Medical negligence

In a Colombo private hospital when a young patient was treated in the ICU for dengue fever I witnessed nurses at the ICU making such a din at night disturbing the whole ward that a visitor at the scene burst out with an apt comment. In another prominent private hospital in Colombo, the tragic death of a 101 year dear old lady in the ICU was due to lack of commonsense or gross negligence on the part of nursing staff, according to her family, for disregarding her age and exposing the patient to extreme cold temperatures of the air-conditioning which she could not bear. Naturally she died of hypothermia.

Not even a month ago a friend of mine was directed by a nurse into a pre-surgery room in a renowned ENT hospital in Colombo prior to a “ƒ”¹…”TP-PV’ eye operation where patient’s annotations were sent through the patient himself to the eye surgeon to perceive and carry out treatment on him. It was nothing but a sheer stroke of fortune that the patient being literate with commonsense decided to glance through the log prior to handing it over to the surgeon. Alas! He was bewildered to note what he carried was a wrong report of a different patient who needed a cataract operation as opposed to the nerve related TP-PV operation on him.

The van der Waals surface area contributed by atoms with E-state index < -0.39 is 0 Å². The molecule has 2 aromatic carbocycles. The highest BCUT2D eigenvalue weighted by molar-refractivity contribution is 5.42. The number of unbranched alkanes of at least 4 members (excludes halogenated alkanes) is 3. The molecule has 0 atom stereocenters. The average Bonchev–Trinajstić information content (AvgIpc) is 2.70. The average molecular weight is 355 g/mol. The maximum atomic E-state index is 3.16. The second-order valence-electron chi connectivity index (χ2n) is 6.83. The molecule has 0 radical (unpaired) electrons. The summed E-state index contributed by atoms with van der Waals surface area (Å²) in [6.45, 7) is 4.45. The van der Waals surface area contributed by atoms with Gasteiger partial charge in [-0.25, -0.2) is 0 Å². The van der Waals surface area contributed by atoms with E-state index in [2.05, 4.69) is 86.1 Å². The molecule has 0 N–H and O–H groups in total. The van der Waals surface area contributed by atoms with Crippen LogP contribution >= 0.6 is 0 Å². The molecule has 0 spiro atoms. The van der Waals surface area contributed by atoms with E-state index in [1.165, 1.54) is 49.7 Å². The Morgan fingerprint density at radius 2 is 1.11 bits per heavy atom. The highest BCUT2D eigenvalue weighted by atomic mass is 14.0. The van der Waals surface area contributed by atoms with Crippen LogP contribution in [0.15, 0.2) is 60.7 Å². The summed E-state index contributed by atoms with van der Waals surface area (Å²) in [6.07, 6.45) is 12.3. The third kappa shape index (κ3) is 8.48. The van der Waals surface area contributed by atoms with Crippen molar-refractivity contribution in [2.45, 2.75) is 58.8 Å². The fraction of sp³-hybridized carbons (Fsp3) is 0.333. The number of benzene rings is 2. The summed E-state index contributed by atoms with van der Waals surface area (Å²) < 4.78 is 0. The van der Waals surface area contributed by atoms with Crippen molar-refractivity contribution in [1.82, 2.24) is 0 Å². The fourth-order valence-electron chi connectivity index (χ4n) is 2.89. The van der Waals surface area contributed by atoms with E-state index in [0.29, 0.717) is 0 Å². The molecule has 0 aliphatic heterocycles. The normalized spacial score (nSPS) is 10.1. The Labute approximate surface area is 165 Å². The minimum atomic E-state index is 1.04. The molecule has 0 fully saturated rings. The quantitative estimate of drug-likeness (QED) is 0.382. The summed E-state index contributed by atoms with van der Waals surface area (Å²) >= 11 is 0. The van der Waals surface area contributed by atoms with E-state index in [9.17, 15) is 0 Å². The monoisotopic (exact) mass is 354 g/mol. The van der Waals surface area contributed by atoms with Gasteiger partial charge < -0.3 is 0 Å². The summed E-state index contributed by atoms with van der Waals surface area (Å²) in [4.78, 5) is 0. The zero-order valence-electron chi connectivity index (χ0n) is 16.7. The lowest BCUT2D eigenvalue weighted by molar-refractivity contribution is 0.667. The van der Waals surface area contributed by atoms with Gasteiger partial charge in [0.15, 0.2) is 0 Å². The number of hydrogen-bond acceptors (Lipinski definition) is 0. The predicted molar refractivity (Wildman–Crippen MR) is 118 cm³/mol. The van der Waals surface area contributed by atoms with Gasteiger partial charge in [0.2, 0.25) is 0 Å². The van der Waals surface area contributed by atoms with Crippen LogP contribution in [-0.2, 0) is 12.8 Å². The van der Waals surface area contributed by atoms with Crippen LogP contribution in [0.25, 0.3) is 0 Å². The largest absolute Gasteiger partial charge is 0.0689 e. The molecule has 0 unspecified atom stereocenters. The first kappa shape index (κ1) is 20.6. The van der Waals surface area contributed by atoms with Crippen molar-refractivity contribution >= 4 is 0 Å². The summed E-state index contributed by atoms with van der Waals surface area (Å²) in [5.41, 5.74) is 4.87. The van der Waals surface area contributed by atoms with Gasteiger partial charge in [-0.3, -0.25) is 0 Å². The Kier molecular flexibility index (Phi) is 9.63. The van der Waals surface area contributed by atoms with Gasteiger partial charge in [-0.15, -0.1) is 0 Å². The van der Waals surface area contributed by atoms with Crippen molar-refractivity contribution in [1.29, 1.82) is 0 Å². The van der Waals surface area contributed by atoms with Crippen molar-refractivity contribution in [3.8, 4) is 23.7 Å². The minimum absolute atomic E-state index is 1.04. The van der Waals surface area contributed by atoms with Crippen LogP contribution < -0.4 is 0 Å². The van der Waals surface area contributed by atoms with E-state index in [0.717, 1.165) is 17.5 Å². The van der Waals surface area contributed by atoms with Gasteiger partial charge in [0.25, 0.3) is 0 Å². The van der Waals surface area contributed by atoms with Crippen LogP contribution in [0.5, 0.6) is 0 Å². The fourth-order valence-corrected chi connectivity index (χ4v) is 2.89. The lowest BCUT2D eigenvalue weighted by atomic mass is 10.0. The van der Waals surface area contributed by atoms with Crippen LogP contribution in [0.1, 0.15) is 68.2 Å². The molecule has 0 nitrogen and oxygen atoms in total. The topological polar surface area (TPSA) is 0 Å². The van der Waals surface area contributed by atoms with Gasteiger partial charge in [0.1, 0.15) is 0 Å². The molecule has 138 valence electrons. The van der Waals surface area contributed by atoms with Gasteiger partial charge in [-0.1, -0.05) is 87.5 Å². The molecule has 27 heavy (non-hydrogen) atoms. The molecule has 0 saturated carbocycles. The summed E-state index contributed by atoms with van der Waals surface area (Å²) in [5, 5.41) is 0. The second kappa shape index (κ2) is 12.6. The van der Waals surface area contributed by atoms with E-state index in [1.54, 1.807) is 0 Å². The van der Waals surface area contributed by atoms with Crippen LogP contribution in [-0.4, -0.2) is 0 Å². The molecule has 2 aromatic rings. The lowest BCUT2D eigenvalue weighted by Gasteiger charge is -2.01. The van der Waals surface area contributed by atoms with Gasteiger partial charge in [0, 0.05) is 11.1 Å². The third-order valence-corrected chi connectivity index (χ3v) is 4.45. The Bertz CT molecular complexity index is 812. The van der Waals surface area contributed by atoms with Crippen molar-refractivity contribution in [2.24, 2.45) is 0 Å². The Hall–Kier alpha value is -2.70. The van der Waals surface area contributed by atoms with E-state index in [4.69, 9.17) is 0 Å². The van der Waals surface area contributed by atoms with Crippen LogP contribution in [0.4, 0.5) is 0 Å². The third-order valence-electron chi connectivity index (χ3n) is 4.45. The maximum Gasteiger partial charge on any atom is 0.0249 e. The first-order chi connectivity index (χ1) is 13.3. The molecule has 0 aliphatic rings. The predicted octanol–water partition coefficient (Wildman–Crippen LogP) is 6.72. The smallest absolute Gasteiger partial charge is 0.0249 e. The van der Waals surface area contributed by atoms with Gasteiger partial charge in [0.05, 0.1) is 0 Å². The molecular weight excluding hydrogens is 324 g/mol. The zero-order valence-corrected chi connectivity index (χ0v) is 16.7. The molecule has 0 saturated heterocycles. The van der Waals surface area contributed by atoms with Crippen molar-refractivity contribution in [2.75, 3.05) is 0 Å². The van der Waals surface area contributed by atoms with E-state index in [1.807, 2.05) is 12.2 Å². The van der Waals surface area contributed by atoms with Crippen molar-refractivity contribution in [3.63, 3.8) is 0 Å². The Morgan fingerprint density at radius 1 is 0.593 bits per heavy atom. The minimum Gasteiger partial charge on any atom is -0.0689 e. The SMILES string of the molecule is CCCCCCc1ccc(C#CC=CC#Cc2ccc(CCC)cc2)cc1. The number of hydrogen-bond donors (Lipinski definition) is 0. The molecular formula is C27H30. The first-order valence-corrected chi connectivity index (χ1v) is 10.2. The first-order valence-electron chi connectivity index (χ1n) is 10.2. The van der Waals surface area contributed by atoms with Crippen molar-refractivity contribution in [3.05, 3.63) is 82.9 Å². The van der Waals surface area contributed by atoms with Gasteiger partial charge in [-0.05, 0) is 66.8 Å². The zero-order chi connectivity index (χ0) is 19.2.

How careless, heinous and with what degree of responsibility such the nurses in this most renowned ENT hospital executed their moral duty?

To err is human in any field after all, but sheer negligence or inexperienced nurses or trainees given immense responsibilities to play with human life is unpardonable. To this end hospitals concerned need to ensure that always an experienced and qualified staff are always assigned to look after the sick, old and the frail to avoid any unwarranted medical negligence.